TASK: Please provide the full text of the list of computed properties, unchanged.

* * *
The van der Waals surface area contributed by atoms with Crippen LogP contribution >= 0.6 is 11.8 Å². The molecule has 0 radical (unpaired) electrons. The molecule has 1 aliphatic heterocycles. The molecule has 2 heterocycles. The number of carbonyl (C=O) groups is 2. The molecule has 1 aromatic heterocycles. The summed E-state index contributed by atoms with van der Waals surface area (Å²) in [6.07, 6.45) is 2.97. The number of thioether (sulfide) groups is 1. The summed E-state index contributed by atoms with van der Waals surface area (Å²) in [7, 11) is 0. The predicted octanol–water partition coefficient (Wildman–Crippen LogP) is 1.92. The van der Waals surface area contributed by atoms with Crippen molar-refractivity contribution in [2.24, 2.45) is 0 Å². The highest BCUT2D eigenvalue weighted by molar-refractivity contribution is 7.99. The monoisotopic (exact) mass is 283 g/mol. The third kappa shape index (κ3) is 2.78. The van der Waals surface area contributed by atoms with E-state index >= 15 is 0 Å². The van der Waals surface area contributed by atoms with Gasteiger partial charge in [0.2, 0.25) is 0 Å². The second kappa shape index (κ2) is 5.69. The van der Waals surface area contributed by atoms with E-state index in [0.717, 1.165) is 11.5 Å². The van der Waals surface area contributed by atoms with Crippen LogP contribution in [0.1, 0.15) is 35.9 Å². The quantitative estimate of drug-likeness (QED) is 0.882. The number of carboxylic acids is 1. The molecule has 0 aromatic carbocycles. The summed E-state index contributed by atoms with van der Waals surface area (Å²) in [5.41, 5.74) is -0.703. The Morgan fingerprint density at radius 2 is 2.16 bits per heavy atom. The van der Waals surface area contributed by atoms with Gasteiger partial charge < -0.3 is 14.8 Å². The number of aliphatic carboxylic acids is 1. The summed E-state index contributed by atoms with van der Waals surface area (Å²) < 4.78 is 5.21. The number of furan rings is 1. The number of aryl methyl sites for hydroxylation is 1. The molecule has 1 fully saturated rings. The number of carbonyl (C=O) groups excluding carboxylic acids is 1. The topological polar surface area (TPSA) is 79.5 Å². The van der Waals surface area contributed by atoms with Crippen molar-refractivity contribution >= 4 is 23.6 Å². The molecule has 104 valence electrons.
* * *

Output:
The van der Waals surface area contributed by atoms with Crippen LogP contribution >= 0.6 is 11.8 Å². The molecule has 0 radical (unpaired) electrons. The molecule has 1 aliphatic heterocycles. The molecule has 2 heterocycles. The number of carbonyl (C=O) groups is 2. The molecule has 1 aromatic heterocycles. The summed E-state index contributed by atoms with van der Waals surface area (Å²) in [6.07, 6.45) is 2.97. The number of thioether (sulfide) groups is 1. The summed E-state index contributed by atoms with van der Waals surface area (Å²) in [7, 11) is 0. The predicted octanol–water partition coefficient (Wildman–Crippen LogP) is 1.92. The van der Waals surface area contributed by atoms with Crippen molar-refractivity contribution in [2.24, 2.45) is 0 Å². The highest BCUT2D eigenvalue weighted by molar-refractivity contribution is 7.99. The monoisotopic (exact) mass is 283 g/mol. The third kappa shape index (κ3) is 2.78. The van der Waals surface area contributed by atoms with E-state index >= 15 is 0 Å². The van der Waals surface area contributed by atoms with Gasteiger partial charge in [0.2, 0.25) is 0 Å². The second kappa shape index (κ2) is 5.69. The van der Waals surface area contributed by atoms with E-state index in [0.717, 1.165) is 11.5 Å². The van der Waals surface area contributed by atoms with Crippen LogP contribution in [0.1, 0.15) is 35.9 Å². The quantitative estimate of drug-likeness (QED) is 0.882. The number of carboxylic acids is 1. The molecule has 0 aromatic carbocycles. The summed E-state index contributed by atoms with van der Waals surface area (Å²) in [5.41, 5.74) is -0.703. The Morgan fingerprint density at radius 2 is 2.16 bits per heavy atom. The van der Waals surface area contributed by atoms with Gasteiger partial charge < -0.3 is 14.8 Å². The number of aliphatic carboxylic acids is 1. The summed E-state index contributed by atoms with van der Waals surface area (Å²) < 4.78 is 5.21. The number of furan rings is 1. The number of aryl methyl sites for hydroxylation is 1. The molecule has 1 fully saturated rings. The number of carbonyl (C=O) groups excluding carboxylic acids is 1. The topological polar surface area (TPSA) is 79.5 Å². The van der Waals surface area contributed by atoms with Crippen molar-refractivity contribution >= 4 is 23.6 Å². The molecule has 104 valence electrons.